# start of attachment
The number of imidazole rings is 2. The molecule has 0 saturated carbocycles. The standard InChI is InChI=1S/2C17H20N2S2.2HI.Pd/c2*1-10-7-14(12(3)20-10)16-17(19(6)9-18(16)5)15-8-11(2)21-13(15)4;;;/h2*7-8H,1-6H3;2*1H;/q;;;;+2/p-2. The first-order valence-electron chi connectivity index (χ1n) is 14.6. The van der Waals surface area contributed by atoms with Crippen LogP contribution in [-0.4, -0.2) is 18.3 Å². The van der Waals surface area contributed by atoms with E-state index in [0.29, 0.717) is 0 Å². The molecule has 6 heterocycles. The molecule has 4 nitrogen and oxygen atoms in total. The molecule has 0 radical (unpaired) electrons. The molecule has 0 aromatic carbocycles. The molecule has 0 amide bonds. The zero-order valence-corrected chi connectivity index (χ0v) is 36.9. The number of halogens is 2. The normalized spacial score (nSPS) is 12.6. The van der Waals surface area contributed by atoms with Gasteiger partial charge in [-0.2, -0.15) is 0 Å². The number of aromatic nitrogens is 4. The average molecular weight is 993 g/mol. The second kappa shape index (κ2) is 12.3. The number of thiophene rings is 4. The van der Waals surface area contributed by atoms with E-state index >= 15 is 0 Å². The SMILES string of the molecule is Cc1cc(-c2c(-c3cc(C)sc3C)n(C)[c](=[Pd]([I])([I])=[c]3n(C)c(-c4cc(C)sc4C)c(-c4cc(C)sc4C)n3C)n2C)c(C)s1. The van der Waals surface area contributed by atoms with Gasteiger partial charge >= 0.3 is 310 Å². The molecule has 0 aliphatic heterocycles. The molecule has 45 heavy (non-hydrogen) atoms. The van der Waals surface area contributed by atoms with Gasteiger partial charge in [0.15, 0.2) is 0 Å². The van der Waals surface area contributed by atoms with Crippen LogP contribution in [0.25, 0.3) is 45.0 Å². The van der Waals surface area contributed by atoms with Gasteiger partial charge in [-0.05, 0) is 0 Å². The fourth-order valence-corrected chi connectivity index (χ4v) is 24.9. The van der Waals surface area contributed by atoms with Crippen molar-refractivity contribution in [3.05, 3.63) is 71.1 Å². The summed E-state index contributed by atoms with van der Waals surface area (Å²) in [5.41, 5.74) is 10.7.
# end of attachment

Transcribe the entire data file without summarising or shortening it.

The number of imidazole rings is 2. The molecule has 0 saturated carbocycles. The standard InChI is InChI=1S/2C17H20N2S2.2HI.Pd/c2*1-10-7-14(12(3)20-10)16-17(19(6)9-18(16)5)15-8-11(2)21-13(15)4;;;/h2*7-8H,1-6H3;2*1H;/q;;;;+2/p-2. The first-order valence-electron chi connectivity index (χ1n) is 14.6. The van der Waals surface area contributed by atoms with Crippen LogP contribution in [-0.4, -0.2) is 18.3 Å². The van der Waals surface area contributed by atoms with E-state index in [0.29, 0.717) is 0 Å². The molecule has 6 heterocycles. The molecule has 4 nitrogen and oxygen atoms in total. The molecule has 0 radical (unpaired) electrons. The molecule has 0 aromatic carbocycles. The molecule has 0 amide bonds. The zero-order valence-corrected chi connectivity index (χ0v) is 36.9. The number of halogens is 2. The normalized spacial score (nSPS) is 12.6. The van der Waals surface area contributed by atoms with Gasteiger partial charge in [-0.2, -0.15) is 0 Å². The number of aromatic nitrogens is 4. The average molecular weight is 993 g/mol. The second kappa shape index (κ2) is 12.3. The number of thiophene rings is 4. The van der Waals surface area contributed by atoms with E-state index >= 15 is 0 Å². The SMILES string of the molecule is Cc1cc(-c2c(-c3cc(C)sc3C)n(C)[c](=[Pd]([I])([I])=[c]3n(C)c(-c4cc(C)sc4C)c(-c4cc(C)sc4C)n3C)n2C)c(C)s1. The van der Waals surface area contributed by atoms with Gasteiger partial charge >= 0.3 is 310 Å². The molecule has 0 aliphatic heterocycles. The molecule has 45 heavy (non-hydrogen) atoms. The van der Waals surface area contributed by atoms with Gasteiger partial charge in [0.15, 0.2) is 0 Å². The van der Waals surface area contributed by atoms with Crippen LogP contribution in [0.25, 0.3) is 45.0 Å². The van der Waals surface area contributed by atoms with Gasteiger partial charge in [-0.05, 0) is 0 Å². The fourth-order valence-corrected chi connectivity index (χ4v) is 24.9. The van der Waals surface area contributed by atoms with Crippen molar-refractivity contribution in [3.05, 3.63) is 71.1 Å². The summed E-state index contributed by atoms with van der Waals surface area (Å²) in [5.41, 5.74) is 10.7.